Database software

Discussion in 'Mac Apps and Mac App Store' started by suetown, Aug 12, 2019.

  1. suetown macrumors newbie

    Joined:
    Aug 12, 2019
    #1
    Hi All
    I am looking at running a simple database on MAcBook pro and need to be able to input excel csv files regularly and also design and pull data reports easily in a GUI.
    Just wondering if anyone can recommend anything please?
    thanks
    Sue
     
  2. Efrem macrumors regular

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    Jul 30, 2009
    #2
    I'd go with FileMaker Pro. Aside from being able to do this, they also have a lot of templates and starter applications. There's a good chance that one of those will do all you need.
     
  3. superscape macrumors 6502a

    superscape

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    #3
    Much as I'm no fan of Excel and generally applaud any move from Excel to a database... is there a reason why you're not just making the reports in Excel itself? e.g. have a sheet for your raw data, and a sheet with your nicely formatted report that reads from the raw data sheet?

    I appreciate, there are many good reasons not to make a report in Excel. Just wondered whether you'd considered it as an option.
     
  4. suetown thread starter macrumors newbie

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    Aug 12, 2019
    #4
    Thanks Efrem and Superscape.....we currently maintain a database of memberships (over 700) in Excel....we run trials every month and export the data to a CSV files and then we want to update the results for each member that ran in the trial -- its a bit long winded doing this by hand in Excel so looking to simplify this process somehow....i am thinking it might be a harder task than i thought......
     
  5. NoBoMac Moderator

    NoBoMac

    Staff Member

    Joined:
    Jul 1, 2014
    #5
    Can try messing around with LibreOffice's Base (free) module:

    https://www.libreoffice.org/discover/base/

    If you have PC access and you have a full Office license, Access on that side.

    Macs come with database software, sqlite: /usr/bin/sqlite3

    Depending on the formats of the csv files, can maybe sorta-automate by using VLOOKUP/HLOOKUP function to extract data from one csv to fill into the other.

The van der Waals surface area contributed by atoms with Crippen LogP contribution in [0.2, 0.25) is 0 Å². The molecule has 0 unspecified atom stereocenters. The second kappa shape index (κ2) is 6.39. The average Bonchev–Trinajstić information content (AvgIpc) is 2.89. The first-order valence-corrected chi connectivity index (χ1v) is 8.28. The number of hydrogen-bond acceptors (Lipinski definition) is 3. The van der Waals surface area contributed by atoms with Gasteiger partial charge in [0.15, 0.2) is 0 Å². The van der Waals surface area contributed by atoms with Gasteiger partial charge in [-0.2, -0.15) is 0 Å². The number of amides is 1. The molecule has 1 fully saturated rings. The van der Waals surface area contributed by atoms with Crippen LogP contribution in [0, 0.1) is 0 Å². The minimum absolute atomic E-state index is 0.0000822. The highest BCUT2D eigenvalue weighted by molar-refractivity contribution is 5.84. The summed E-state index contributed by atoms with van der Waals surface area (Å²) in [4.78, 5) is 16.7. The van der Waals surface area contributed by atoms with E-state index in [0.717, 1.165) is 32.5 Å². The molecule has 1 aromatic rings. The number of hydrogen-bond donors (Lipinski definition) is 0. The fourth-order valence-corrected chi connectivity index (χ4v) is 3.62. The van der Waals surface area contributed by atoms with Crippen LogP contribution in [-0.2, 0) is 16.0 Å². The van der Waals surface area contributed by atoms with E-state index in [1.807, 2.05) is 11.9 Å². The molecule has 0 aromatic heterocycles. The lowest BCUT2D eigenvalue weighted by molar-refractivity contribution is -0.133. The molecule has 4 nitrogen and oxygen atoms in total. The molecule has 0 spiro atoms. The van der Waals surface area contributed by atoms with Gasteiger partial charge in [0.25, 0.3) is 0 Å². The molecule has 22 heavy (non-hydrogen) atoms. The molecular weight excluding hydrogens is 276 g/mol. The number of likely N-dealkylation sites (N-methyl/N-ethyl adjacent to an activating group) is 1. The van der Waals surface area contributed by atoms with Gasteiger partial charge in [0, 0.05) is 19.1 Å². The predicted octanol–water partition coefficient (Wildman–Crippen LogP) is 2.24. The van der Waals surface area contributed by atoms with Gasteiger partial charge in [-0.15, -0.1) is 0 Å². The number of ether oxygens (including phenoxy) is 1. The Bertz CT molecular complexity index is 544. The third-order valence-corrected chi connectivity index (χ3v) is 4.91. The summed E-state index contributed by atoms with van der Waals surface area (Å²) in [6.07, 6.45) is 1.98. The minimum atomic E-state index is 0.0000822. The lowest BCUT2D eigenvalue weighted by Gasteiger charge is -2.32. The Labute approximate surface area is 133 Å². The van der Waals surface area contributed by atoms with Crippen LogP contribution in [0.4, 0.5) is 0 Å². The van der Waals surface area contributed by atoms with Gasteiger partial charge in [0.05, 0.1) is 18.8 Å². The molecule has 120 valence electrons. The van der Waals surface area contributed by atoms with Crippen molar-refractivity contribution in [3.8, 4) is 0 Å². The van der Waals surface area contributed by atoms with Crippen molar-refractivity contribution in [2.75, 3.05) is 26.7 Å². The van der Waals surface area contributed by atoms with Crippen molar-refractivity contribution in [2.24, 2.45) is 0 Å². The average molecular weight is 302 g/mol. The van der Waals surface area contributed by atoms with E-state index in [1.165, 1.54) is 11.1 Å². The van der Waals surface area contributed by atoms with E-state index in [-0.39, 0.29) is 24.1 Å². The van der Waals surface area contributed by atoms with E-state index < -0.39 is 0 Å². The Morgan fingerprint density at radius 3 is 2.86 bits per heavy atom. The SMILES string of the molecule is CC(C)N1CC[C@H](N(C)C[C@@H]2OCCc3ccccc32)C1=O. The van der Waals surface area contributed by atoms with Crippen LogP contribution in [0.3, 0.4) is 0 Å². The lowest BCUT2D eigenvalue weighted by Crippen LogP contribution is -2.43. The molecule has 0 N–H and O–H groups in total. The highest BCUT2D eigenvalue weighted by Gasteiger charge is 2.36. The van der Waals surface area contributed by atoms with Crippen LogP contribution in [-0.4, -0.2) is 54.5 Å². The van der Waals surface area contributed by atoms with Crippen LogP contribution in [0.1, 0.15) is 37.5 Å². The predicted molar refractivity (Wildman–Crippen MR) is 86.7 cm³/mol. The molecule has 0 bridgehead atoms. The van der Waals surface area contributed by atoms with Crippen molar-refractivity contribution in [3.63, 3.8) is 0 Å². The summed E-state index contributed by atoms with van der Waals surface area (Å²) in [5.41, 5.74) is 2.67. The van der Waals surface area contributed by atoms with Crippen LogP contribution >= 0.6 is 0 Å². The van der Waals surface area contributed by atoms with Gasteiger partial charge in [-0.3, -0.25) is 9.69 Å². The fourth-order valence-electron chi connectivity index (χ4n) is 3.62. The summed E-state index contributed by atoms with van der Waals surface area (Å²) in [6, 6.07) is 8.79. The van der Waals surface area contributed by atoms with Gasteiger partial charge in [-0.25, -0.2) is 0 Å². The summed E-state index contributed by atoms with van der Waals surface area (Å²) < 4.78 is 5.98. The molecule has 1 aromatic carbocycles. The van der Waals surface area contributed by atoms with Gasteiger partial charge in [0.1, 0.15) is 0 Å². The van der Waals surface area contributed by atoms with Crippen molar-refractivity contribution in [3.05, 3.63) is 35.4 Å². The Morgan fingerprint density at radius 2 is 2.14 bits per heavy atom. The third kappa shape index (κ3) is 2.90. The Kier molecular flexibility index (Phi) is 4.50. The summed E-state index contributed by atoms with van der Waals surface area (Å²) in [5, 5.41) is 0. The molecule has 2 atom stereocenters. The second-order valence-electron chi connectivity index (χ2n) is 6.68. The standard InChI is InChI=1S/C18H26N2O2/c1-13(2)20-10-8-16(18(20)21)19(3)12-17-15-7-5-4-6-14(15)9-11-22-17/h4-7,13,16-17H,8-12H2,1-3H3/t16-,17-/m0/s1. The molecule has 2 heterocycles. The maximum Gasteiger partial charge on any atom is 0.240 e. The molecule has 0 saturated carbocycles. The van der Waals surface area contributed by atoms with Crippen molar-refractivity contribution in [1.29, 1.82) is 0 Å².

6. neutrino23, Aug 13, 2019
    Last edited: Aug 13, 2019

    neutrino23 macrumors 68000

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    #6
    Probably FileMaker would be great, but they are kind of more expensive than they used to be.

    SQLite looks interesting. I didn't know it existed. Should work with your data which is text only. There is a free interface, Valentia Studio, in the App Store.
     
  7. sracer macrumors G3

    sracer

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    #7
    Whenever the question of databases arise, people always recommend FileMaker. FileMaker works with relational databases, which are generally overkill for most people. Designing a relational database usually requires more database knowledge that the person possesses. How easy is it to use FileMaker with a flat-file database?

    Back-in-the-day, on the Windows side, there used to be simple database modules within integrated apps like MS Works and ClarisWorks. On the Mac side, ClarisWorks/AppleWorks and Bento. (I still have and use Bento)
     
  8. hobowankenobi macrumors 6502a

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    #8
    Tons to choose from, depends on budget, needs, tech abiliity, etc.

    Have not used it, but an option that reminds me of the ease of FileMaker of old, or Bento is Records. Free demo, low cost, worth checking out.

    May be hard to beat for simple + beautiful. May not fit your needs if you need advanced sharing features, automated notifcations, etc.
     
  9. AxiomaticRubric macrumors 6502

    AxiomaticRubric

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    #9
    Try the Mac app "Base". It's a very simple SQLite editor and it sounds like a perfect fit for your use case.
     
  10. TheIntruder macrumors 6502a